Top officials from the African Union Transition Mission in Somalia (ATMIS) troop-contributing countries (TCCs) have gathered in Kampala, Uganda, for a four-day meeting to review and evaluate the mission’s performance in Somalia.
The meeting, attended by representatives from Kenya, Uganda, Ethiopia, Burundi, Djibouti, and Somalia, as well as international partners such as the EU and UN, will also discuss plans to withdraw troops from Somalia ahead of the end of June 2023 Phase 1 withdrawal deadline.
This first phase of the troop drawdown plan will see 2,000 soldiers withdrawn, with the rest being withdrawn gradually and systematically, while maintaining the official timeline set for the withdrawal of all ATMIS troops from Somalia by December 31, 2024
Initially, TCCs proposed a five-year transition period which would make ATMIS exit date sometime in 2026. However, the UN Security Council agreed to a total of 32 months and unanimously endorsed the 2024 timeline. A sector-by-sector withdrawal of ATMIS troops will take place, during which institutions of the Federal Government will gradually take up all the security functions.
Sources say the government has been lobbying for an extended ATMIS stay of at least 2 years consistent with the TCCs initial recommendation. However, that proposal is still just an idea floating around with nothing concrete being put out.
Currently, the meeting which Ambassador Julius Joshua Kivuna, the Head of the Ugandan Delegation and Head of the Regional Peace and Security Department at the Ministry of Foreign Affairs said had been convened at the request of President Hassan Sheikh Mohamud, is reviewing the preparedness of Somali Security Forces to take over from African Union troops.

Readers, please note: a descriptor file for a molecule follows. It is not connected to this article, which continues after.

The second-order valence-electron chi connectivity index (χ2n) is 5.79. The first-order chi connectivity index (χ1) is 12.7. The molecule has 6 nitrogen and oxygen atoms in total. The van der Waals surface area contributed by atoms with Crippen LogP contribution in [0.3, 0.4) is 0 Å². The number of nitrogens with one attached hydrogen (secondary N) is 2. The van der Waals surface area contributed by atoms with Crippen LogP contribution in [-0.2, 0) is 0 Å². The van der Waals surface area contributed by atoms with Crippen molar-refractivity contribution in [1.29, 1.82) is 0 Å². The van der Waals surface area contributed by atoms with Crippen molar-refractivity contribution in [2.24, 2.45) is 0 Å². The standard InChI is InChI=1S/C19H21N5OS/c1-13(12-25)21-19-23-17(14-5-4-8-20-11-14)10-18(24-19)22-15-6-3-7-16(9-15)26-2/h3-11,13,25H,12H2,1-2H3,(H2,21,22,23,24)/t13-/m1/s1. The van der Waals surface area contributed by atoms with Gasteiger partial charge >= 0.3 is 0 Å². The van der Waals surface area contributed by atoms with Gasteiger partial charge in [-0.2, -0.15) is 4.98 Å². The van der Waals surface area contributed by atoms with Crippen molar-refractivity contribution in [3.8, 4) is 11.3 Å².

“During the US-Africa Summit in December 2022, H.E Hassan Sheikh Mohamud, the President of Somalia requested H.E Yoweri Kaguta Museveni, the President of the Republic of Uganda to host the Heads of State of the African Union Transition Mission in Somalia, ATMIS, to discuss the status of implementation of our mandate and come up with resolutions on the way forward. That’s why we are here,” Kivuna said at the opening of the meeting, on Monday, April 24.
In addition, the delegates will review ATMIS achievements as well as how well their mandate has been executed so far.
“The meeting provides a crucial platform for us to be able to deliberate on pertinent issues about ATMIS, and most importantly to evaluate the achievements made in the execution of the ATMIS mandate,” Kivuna added.
Consequently, the findings and recommendations from this meeting as well as subsequent meetings by Permanent Secretaries, Chiefs of Defence Forces, Ministers of Foreign Affairs, and Defence for ATMIS TCCs will feed into the ATMIS Head of State Summit to be held on Thursday this week.